Game one of a rematch series between the Giants and Marlins at AT&T Park Monday initially looked like a triumphant retort for San Francisco, who went down three games to one in a series in Miami last week.
But a rare meltdown from closer Hunter Strickland marred one of Andrew Suárez‘s best start’s of the season, and the Marlins (39-44) snatched the “W” from the Giants (35-88) and Suarez (ND, 2-4, 4.70 ERA) in the ninth inning, scratching out a 5-4 win.
Strickland (L, 3-3, 2.84 ERA) was succinct when it came to discussing the ninth inning after the game:
“It sucked in general.”
The big reliever looked slightly shell-shocked in the wake of the unexpected loss:
“That’s unacceptable. I mean, Suárez went out there and did a heck of a job today. ‘Sammy’ [Sam Dyson] came in and picked him up, and obviously I let him down.”
Suárez, like his colleagues in the starting rotation, has struggled to make it beyond the fifth inning. But Monday he threw just 41 pitches through the first four innings. He ultimately managed 6-1/3 innings, making it to the sixth inning for just the fourth time in his eleventh start season, while matching his season high with seven strikeouts.
The Giants offense offered strong support for Suarez’s gem as well, going after Miami starter Caleb Smith (ND, 5-7, 3.91 ERA) early and chasing the rookie lefty from the game in the fifth inning.
Buster Posey led off the second inning with a towering ball out to the warning track in center field. It looked like a very loud out, but rookie Marlins centerfielder Lewis Brinson misjudged it and it fell in for two bags. A batter later Joe Panik singled Posey home to get the Giants on the board and bring Pablo Sandoval to the plate.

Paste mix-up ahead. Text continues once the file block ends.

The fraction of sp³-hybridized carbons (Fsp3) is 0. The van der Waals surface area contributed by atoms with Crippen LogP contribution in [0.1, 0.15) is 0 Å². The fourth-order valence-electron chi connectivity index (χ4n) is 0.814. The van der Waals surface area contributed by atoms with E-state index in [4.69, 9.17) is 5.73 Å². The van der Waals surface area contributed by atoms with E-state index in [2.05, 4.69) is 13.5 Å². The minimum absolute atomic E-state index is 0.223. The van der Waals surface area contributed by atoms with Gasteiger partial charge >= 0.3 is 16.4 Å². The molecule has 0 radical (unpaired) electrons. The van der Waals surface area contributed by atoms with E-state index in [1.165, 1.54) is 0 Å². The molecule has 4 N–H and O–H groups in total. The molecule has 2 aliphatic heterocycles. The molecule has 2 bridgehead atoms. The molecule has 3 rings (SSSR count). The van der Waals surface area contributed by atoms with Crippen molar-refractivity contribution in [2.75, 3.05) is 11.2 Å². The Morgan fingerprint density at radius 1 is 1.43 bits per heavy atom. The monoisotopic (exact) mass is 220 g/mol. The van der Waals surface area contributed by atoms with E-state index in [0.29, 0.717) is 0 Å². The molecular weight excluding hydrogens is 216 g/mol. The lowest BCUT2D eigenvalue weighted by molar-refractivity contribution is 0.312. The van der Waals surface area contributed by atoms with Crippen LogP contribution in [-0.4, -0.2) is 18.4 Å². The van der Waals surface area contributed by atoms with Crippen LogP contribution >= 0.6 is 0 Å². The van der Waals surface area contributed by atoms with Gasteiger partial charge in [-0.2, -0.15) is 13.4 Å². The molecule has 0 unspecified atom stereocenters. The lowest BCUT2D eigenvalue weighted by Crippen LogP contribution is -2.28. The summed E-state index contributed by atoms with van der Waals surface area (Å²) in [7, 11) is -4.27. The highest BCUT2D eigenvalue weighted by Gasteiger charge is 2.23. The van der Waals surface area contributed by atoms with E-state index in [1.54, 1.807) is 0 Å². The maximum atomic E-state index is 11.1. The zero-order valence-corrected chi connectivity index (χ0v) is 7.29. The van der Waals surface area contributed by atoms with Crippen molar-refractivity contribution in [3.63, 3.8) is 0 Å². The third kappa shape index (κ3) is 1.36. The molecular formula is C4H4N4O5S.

Sandoval has quietly become a patient hitter, something first noted in an article by Jeff Sullivan from FanGraphs. Under most people’s noses he’s stopped swinging at first pitches this year, something he did at a 44 percent clip in 2017. In 2018 he swings at fewer than five percent of first pitches.
When asked about the new plate philosophy ahead of Monday’s game he wouldn’t say much:
“What happens if you don’t throw the first pitch for a strike? I’m ahead in the count, so then I get a pitch to hit.”
With Panik on first, he watched Smith’s first pitch fall below the zone, and then, he did indeed get a pitch to hit, a 92-mph fastball that he swatted over the left field wall for a two-run homer (6), giving the Giants a 3-0 lead.
San Francisco would add one more in the next inning on a Mac Williamson RBI single to allow a 4-0 cushion that seemed like it should’ve been enough. Even after Suarez battled through a rough fifth inning in which he gave up three singles and a double before recording an out, he ultimately got out of the inning allowing just two runs.
Sam Dyson came on with one out in the seventh after Suarez walked Brinson on four pitches, and promptly induced a grounder up the middle from Miguel Rojas. It was a tricky play and with the resident Gold Glove shortstop, Brandon Crawford out with the birth of his son Bryson Monday night, Kelby Tomlinson came through in the clutch to spear the ball behind second base and makes the play. With a flick of his wrist, Tomlinson turned the double play to end the inning and preserve Suarez’s masterpiece.